It’s well worth reporting on the progress made by the trees I planted in 2010 at the back of the farm. This three acre enclosure has been rank with bracken for as long as I can remember, and it serves no real conservation purpose beyond providing the foxes with a handy bolt hole or two for their cubs in high summer. These holes go deep through a seam of massive boulders and provide the only situation where I’ve ever seen a terrier give up and come out again.
Until 2011, the sheep had full access to the area, meaning that any promising young rowan trees that had succeeded in punching a hole through the dense canopy of bracken were then ripped up and munched down by hungry sheep looking for something to eat before the grass rose. And when the grass did rise, the sheep went elsewhere to look for it, meaning that any help they could have lent by trampling the new year’s bracken growth was missed. This combination of seasonal overgrazing and undergrazing meant that aside from one or two extremely geriatric oak trees, the area was essentially barren of all life except thick, monstrously dense bracken which, at its peak, was difficult even to walk through.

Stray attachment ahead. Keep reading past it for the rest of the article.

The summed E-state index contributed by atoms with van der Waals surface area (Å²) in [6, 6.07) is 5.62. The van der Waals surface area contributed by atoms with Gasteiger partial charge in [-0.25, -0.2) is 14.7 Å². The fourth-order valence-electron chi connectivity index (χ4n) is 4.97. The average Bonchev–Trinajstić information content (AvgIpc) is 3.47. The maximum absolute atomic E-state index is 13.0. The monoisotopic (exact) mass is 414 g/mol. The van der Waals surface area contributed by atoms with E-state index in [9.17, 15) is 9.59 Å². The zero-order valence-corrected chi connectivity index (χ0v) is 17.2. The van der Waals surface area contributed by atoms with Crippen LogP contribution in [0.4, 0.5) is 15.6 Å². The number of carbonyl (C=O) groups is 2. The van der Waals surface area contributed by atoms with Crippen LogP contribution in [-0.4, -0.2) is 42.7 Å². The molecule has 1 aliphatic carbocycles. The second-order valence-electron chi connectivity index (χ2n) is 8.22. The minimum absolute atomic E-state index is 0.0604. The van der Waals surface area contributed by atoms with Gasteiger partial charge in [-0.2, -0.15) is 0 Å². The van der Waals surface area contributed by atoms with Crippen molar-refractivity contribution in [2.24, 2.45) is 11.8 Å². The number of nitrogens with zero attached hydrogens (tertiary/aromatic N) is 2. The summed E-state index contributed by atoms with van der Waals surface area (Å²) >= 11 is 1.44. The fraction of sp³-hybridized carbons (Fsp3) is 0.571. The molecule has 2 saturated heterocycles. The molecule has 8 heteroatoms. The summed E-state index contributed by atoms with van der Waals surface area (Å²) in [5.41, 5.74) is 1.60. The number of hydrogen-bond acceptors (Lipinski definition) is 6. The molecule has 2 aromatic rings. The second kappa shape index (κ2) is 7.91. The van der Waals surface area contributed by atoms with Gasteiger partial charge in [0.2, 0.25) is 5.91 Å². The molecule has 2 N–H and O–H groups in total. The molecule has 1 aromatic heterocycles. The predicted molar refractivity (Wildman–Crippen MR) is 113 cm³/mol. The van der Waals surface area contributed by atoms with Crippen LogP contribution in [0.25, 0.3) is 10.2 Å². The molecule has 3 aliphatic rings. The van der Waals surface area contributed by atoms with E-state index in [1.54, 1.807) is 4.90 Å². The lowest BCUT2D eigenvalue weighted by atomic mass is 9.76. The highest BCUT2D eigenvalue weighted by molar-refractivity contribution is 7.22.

As soon as I blocked off the lunkey and shut out the sheep, all kinds of trees started to show up. The old oaks spat out viable acorns which drew the jays and grew into promising young saplings. I put tree guards on several of these so that they wouldn’t be swamped by the bracken growth, and in the first year, I added fifty birches. Some of these tucked their roots into the ground with such startling enthusiasm that they had grown more than five feet in their first year. Several of the birches are now ten feet tall, and they have been bolstered by more recent plantings in subsequent years.
The tree guards have given the birches a protective start in life, but they have tended to mean that the trees have grown tall and spindly until they reach the bracken canopy, then bush out to catch the light (as in the photo above). By way of responding to this, I have removed the guards once the trees are tall enough to overlook the bracken canopy, and have been encouraged by the fact that the birches have started to shoot from further down. In time, I hope that these trees will suppress the bracken sufficiently to allow birch seedlings to establish, and while I imagine that there will always be bracken in this enclosure, I would be keen to see it in the context of a birchy little spinney.
I have experimented with spraying and crushing bracken in this area, but I have no interest in keeping this as open ground and the heather has long since vanished. The best option would be to hasten and facilitate its natural progression into a little wood, and while it is not in a good spot to encourage the blackgame, it may serve a purpose in the future. More immediately, I am excited by the fact that it has drawn in a roe doe this year, and some of my early attempts to plant were heavily frayed by a hormonal buck earlier in the spring. There were no deer in this area when I started planting, and I am always thrilled to find the roe responding to my handiwork. At the same time, woodcock are starting to use the wood by winter, and there are all kinds of future possibilities as the bracken slowly gives way to scrub.